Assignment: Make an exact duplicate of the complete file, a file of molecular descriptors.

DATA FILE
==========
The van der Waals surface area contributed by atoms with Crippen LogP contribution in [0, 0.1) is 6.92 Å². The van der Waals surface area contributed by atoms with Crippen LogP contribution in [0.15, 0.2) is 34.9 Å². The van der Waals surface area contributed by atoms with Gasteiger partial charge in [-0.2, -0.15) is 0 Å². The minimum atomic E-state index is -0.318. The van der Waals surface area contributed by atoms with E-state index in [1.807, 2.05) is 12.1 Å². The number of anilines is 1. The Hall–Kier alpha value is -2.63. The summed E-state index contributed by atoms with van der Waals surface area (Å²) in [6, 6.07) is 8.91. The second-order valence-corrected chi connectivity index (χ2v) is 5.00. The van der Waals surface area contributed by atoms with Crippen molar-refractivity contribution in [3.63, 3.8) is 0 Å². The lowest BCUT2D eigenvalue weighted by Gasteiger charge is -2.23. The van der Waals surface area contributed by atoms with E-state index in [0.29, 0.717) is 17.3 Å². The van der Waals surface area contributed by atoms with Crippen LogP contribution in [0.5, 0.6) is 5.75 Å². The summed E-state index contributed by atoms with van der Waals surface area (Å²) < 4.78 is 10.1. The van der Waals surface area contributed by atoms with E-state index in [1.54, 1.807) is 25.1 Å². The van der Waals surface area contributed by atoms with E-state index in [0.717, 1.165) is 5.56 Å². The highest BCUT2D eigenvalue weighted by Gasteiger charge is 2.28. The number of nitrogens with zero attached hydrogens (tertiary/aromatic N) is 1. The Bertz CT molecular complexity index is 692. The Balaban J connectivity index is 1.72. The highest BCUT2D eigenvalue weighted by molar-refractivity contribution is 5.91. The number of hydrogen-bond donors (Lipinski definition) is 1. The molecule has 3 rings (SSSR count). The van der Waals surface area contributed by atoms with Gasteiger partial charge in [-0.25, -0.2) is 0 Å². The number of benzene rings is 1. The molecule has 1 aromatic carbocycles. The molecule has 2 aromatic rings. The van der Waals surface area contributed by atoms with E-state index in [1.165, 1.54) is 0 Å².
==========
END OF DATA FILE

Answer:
The van der Waals surface area contributed by atoms with Crippen LogP contribution in [0, 0.1) is 6.92 Å². The van der Waals surface area contributed by atoms with Crippen LogP contribution in [0.15, 0.2) is 34.9 Å². The van der Waals surface area contributed by atoms with Gasteiger partial charge in [-0.2, -0.15) is 0 Å². The minimum atomic E-state index is -0.318. The van der Waals surface area contributed by atoms with E-state index in [1.807, 2.05) is 12.1 Å². The number of anilines is 1. The Hall–Kier alpha value is -2.63. The summed E-state index contributed by atoms with van der Waals surface area (Å²) in [6, 6.07) is 8.91. The second-order valence-corrected chi connectivity index (χ2v) is 5.00. The van der Waals surface area contributed by atoms with Crippen molar-refractivity contribution in [3.63, 3.8) is 0 Å². The lowest BCUT2D eigenvalue weighted by Gasteiger charge is -2.23. The van der Waals surface area contributed by atoms with E-state index in [0.29, 0.717) is 17.3 Å². The van der Waals surface area contributed by atoms with Crippen LogP contribution in [0.5, 0.6) is 5.75 Å². The summed E-state index contributed by atoms with van der Waals surface area (Å²) < 4.78 is 10.1. The van der Waals surface area contributed by atoms with E-state index in [1.54, 1.807) is 25.1 Å². The van der Waals surface area contributed by atoms with E-state index in [0.717, 1.165) is 5.56 Å². The highest BCUT2D eigenvalue weighted by Gasteiger charge is 2.28. The number of nitrogens with zero attached hydrogens (tertiary/aromatic N) is 1. The Bertz CT molecular complexity index is 692. The Balaban J connectivity index is 1.72. The highest BCUT2D eigenvalue weighted by molar-refractivity contribution is 5.91. The number of hydrogen-bond donors (Lipinski definition) is 1. The molecule has 3 rings (SSSR count). The van der Waals surface area contributed by atoms with Gasteiger partial charge in [-0.25, -0.2) is 0 Å². The number of benzene rings is 1. The molecule has 1 aromatic carbocycles. The molecule has 2 aromatic rings. The van der Waals surface area contributed by atoms with E-state index in [1.165, 1.54) is 0 Å².